ADHD Help for Parents – How to Stop a Fit



We all know that children, especially toddlers, have fits.  They’re called fits, temper tantrums, meltdowns, you name it.  In this article, I will make it easy and just call it a fit.  These can be one of the most stressful things for parents, especially when we’re out in public when the fit starts.  It’s frustrating, it’s embarrassing, and you can’t help but notice all of the evil bad mommy glares coming straight at you from strangers that seem to have never seen a temper tantrum before.  Right?

Well, here’s some help for parent, I’m going to talk about how to stop a fit.  My son had many of these.  They started right around age 2 and I think we finally got a good handle on them by age 5.  That doesn’t mean they stopped happening.  It means we learned how to better cope with them and stop them before they got out of control.  And they did get out of control.  Without intervention, my son’s meltdowns would turn into hyperventilating.


Throwing a Fit

Now when I first started doing this, I had no idea it was a technique that somebody had already thought of.  I just started doing it on my own and later found out it was the right way to go.  The thing about tantrums is that we want to start teaching self-control early on.  Many parents tell their kids to calm down.  But do the kids really know what that means? Do they know how to calm down?  We forget that they don’t have our experience.

So we need to teach them self-control, and we need to teach them how to calm down.  To do this effectively, we must remain calm when teaching them how to behave.  Yeah, I know, that’s easier said than done when your boy is kicking, screaming, and throwing a fit.  So here’s what I do, I use the S.T.A.R. technique.




Take a deep breath



The first time I did this, I got down on my knees in front of my upset 3 year old.  I didn’t touch him, I looked him in the eyes and very calmly said, “Stop.”  Amazingly enough, he stopped screaming.  I stayed calm and somewhat quiet and I said, “Take a deep breath.”  I showed him how to take a deep breath and I did it with him as I said, “Just relax.”  It took less than 60 seconds to get him from a full fledge meltdown to a somewhat calm boy that could talk to me in a slightly upset tone.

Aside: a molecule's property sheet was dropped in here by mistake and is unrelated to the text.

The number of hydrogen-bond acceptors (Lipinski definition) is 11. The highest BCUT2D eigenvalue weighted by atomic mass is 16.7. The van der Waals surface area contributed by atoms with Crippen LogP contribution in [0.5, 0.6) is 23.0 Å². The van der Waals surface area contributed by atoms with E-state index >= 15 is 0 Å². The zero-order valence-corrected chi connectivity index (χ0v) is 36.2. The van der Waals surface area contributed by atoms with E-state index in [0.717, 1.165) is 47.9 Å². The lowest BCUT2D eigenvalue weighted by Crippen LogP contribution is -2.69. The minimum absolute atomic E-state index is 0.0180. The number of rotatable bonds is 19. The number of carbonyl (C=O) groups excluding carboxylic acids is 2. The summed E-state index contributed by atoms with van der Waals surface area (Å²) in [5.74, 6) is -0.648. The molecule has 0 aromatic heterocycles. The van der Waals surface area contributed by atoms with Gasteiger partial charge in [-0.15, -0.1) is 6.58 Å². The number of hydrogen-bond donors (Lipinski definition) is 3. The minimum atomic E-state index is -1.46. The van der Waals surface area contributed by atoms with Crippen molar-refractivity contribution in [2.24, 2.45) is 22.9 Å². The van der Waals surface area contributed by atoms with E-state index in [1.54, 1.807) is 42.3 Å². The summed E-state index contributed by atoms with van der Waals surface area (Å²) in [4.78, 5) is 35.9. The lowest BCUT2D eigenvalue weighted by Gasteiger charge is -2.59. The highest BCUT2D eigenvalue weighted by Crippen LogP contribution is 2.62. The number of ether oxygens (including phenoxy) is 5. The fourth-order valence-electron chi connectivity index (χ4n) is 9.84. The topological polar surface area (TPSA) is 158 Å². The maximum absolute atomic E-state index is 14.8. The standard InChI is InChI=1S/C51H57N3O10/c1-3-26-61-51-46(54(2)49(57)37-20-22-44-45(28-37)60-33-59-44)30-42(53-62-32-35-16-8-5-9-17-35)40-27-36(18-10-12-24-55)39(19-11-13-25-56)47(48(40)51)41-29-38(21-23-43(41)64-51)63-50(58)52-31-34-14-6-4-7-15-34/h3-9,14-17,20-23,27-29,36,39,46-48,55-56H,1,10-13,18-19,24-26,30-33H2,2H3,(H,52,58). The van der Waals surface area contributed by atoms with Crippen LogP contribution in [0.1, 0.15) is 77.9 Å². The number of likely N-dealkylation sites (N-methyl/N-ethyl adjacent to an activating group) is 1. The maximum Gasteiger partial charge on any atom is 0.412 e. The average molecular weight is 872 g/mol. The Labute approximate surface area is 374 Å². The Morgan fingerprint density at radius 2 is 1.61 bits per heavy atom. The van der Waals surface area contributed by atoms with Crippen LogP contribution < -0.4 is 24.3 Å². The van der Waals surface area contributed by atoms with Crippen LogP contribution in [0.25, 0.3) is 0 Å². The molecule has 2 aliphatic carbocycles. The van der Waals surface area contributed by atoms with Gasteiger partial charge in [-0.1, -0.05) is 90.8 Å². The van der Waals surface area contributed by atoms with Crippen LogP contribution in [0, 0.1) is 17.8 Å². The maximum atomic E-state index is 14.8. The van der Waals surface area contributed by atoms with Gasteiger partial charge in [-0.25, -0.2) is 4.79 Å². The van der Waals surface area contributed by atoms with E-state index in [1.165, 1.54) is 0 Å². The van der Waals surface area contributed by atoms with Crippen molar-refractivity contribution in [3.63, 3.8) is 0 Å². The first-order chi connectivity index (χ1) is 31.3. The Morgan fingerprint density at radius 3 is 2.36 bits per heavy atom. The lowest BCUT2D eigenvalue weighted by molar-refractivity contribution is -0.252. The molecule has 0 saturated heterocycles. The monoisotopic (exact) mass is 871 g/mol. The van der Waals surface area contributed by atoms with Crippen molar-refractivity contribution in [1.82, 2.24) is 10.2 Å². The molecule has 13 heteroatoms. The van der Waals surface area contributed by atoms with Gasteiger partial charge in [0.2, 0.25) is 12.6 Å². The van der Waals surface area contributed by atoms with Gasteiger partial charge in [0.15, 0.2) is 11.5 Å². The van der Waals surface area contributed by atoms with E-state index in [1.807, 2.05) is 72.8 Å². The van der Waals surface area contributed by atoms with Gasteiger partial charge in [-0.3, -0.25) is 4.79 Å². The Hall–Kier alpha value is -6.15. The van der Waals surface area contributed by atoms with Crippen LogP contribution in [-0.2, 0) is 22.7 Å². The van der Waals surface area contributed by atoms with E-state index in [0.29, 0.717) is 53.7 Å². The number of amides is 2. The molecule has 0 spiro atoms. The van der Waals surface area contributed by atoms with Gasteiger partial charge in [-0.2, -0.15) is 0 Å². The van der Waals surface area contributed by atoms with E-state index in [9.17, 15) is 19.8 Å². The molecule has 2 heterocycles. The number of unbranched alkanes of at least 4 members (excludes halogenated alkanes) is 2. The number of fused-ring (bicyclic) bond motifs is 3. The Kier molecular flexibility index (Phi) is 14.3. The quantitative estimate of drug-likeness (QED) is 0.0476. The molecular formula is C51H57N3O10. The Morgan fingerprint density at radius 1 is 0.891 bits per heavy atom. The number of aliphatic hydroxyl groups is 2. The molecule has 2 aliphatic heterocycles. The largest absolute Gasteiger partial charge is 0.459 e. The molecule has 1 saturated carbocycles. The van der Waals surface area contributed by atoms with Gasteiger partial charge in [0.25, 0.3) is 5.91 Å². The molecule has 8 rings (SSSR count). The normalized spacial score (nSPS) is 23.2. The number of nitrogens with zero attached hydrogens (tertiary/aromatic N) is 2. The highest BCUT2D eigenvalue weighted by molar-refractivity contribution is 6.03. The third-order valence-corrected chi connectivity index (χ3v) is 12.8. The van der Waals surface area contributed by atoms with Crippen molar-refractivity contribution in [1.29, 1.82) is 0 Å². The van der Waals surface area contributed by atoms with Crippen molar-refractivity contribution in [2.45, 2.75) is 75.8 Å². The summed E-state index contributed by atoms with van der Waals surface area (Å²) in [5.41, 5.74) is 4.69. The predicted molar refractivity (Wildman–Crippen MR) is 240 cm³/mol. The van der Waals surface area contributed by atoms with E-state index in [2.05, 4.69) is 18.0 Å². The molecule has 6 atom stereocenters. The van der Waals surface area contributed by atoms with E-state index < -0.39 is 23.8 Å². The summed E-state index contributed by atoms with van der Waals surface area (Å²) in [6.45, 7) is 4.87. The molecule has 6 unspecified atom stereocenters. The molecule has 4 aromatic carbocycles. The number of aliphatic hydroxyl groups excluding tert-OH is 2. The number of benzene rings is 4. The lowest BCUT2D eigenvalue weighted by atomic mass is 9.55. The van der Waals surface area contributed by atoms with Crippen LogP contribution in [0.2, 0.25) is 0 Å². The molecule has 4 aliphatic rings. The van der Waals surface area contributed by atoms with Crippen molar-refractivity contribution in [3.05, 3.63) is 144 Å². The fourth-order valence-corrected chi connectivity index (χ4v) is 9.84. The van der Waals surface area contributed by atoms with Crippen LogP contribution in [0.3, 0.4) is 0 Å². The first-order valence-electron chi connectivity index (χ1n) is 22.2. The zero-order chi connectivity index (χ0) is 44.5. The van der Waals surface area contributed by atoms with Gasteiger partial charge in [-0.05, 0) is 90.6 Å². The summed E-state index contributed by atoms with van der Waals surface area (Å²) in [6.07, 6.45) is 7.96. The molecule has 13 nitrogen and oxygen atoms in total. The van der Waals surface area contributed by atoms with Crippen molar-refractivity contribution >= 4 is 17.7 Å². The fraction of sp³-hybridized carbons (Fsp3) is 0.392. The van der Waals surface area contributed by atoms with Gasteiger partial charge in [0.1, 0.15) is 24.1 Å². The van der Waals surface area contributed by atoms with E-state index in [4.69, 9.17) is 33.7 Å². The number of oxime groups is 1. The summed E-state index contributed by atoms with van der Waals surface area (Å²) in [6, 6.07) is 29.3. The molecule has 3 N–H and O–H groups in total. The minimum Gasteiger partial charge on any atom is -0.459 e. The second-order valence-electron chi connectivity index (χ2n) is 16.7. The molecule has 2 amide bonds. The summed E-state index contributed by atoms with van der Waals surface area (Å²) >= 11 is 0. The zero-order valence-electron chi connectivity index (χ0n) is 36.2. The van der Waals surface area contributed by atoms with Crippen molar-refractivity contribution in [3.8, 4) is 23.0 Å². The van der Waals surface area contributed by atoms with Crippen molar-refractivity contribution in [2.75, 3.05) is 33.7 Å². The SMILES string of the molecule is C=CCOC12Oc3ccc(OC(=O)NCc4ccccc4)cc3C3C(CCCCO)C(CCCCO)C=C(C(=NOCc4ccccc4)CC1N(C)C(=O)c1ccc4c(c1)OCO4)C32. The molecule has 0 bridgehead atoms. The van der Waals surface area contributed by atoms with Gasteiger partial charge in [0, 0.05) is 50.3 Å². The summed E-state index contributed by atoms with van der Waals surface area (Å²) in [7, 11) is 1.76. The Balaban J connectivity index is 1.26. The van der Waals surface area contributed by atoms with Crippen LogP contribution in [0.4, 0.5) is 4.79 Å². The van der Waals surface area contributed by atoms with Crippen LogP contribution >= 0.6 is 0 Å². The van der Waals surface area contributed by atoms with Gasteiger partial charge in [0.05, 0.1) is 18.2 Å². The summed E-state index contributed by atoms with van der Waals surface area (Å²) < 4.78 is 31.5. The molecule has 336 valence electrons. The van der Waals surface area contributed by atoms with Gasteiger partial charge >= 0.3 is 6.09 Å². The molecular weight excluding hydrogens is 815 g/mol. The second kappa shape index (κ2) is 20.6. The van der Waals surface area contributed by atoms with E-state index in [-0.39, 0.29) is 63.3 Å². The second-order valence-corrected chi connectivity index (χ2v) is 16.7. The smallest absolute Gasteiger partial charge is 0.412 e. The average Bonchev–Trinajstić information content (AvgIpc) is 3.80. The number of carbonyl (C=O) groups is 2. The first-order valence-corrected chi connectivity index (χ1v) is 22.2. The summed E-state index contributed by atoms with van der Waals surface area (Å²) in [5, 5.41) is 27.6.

Now that the fit had stopped, I told my 3 year old, “It is okay to get mad at mommy.  It is not okay to throw a fit.  Now take another deep breath and tell me quietly what it is that you want.”  He took another breath and his little eyes welled up again and he said, “I don’t want to go night-night.”  I tried as hard as I could not to grin from ear to ear knowing that I had just won this battle for the first time ever.  So I smiled, just a little, and said to him, “Well what is it that you do want?”  He said he wanted to play.  I said, “It’s too late to play tonight.  If you want to play, then you have to go night-night first.  And then you can play as soon as you wake up.”  It worked.  I got him to stop the fit.  I also changed his focus from what he didn’t want, to what he did want.  And then I told him how to get it.



I can’t say that this will work with all ADHD children, every child is different.  This is simply what worked for me.  The trick is to keep your mind on the objective.  The objective isn’t to stop the fit.  The objective is to teach them self-control.  By doing that, the fits will stop on their own.  You’re simply teaching them how to calm themselves down and get back to a point where they can control themselves.  Find a method that works, S.T.A.R. worked for me, and then stick to it!  Repetition is the key with ADHD.  You have to be consistent above all else.

This was my experience, it may not work for everybody.  But my son is now 9 years old and effectively calms himself down when I’m not around to help him.  And he uses S.T.A.R.  As always, if you have an experience to share, please do comment below and share it with us.  It takes a village…



If you have any questions or would like to share your personal experience, please be sure to leave a comment below by clicking on the response link next to my name.  I welcome all feedback and will respond to each comment.

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